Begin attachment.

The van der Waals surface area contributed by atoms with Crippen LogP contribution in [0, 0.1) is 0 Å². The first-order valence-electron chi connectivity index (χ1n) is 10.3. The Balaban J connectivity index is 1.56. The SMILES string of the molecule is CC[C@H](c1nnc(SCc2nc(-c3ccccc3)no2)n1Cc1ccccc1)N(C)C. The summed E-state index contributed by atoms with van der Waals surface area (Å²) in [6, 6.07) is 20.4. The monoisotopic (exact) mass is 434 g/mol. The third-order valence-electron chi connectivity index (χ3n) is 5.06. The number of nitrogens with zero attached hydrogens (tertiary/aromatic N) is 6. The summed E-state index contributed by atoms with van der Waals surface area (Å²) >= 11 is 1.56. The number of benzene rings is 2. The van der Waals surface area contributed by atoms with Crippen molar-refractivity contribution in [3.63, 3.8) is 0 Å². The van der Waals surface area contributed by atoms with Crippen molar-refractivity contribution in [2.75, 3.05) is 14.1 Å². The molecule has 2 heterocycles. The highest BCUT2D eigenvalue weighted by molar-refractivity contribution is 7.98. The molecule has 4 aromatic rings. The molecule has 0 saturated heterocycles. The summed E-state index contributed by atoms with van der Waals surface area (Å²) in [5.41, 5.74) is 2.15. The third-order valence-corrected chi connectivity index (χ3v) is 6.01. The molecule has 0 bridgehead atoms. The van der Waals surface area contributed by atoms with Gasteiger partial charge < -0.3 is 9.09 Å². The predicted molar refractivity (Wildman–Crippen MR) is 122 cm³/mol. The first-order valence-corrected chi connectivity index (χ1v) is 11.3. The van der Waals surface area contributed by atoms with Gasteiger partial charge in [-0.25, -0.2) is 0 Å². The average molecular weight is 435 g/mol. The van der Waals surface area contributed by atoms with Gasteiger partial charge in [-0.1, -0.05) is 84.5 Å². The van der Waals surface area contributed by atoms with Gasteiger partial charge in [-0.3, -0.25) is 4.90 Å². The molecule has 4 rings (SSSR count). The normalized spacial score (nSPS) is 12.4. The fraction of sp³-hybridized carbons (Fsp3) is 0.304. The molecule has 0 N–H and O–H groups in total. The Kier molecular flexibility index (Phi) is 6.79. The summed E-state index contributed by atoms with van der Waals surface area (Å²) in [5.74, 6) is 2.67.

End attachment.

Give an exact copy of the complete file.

The van der Waals surface area contributed by atoms with Crippen LogP contribution in [0, 0.1) is 0 Å². The first-order valence-electron chi connectivity index (χ1n) is 10.3. The Balaban J connectivity index is 1.56. The SMILES string of the molecule is CC[C@H](c1nnc(SCc2nc(-c3ccccc3)no2)n1Cc1ccccc1)N(C)C. The summed E-state index contributed by atoms with van der Waals surface area (Å²) in [6, 6.07) is 20.4. The monoisotopic (exact) mass is 434 g/mol. The third-order valence-electron chi connectivity index (χ3n) is 5.06. The number of nitrogens with zero attached hydrogens (tertiary/aromatic N) is 6. The summed E-state index contributed by atoms with van der Waals surface area (Å²) >= 11 is 1.56. The number of benzene rings is 2. The van der Waals surface area contributed by atoms with Crippen molar-refractivity contribution in [3.63, 3.8) is 0 Å². The van der Waals surface area contributed by atoms with Crippen molar-refractivity contribution in [2.75, 3.05) is 14.1 Å². The molecule has 2 heterocycles. The highest BCUT2D eigenvalue weighted by molar-refractivity contribution is 7.98. The molecule has 4 aromatic rings. The molecule has 0 saturated heterocycles. The summed E-state index contributed by atoms with van der Waals surface area (Å²) in [5.41, 5.74) is 2.15. The third-order valence-corrected chi connectivity index (χ3v) is 6.01. The molecule has 0 bridgehead atoms. The van der Waals surface area contributed by atoms with Gasteiger partial charge < -0.3 is 9.09 Å². The predicted molar refractivity (Wildman–Crippen MR) is 122 cm³/mol. The first-order valence-corrected chi connectivity index (χ1v) is 11.3. The van der Waals surface area contributed by atoms with Gasteiger partial charge in [-0.25, -0.2) is 0 Å². The average molecular weight is 435 g/mol. The van der Waals surface area contributed by atoms with Gasteiger partial charge in [-0.1, -0.05) is 84.5 Å². The van der Waals surface area contributed by atoms with Gasteiger partial charge in [-0.3, -0.25) is 4.90 Å². The molecule has 4 rings (SSSR count). The normalized spacial score (nSPS) is 12.4. The fraction of sp³-hybridized carbons (Fsp3) is 0.304. The molecule has 0 N–H and O–H groups in total. The Kier molecular flexibility index (Phi) is 6.79. The summed E-state index contributed by atoms with van der Waals surface area (Å²) in [5.74, 6) is 2.67.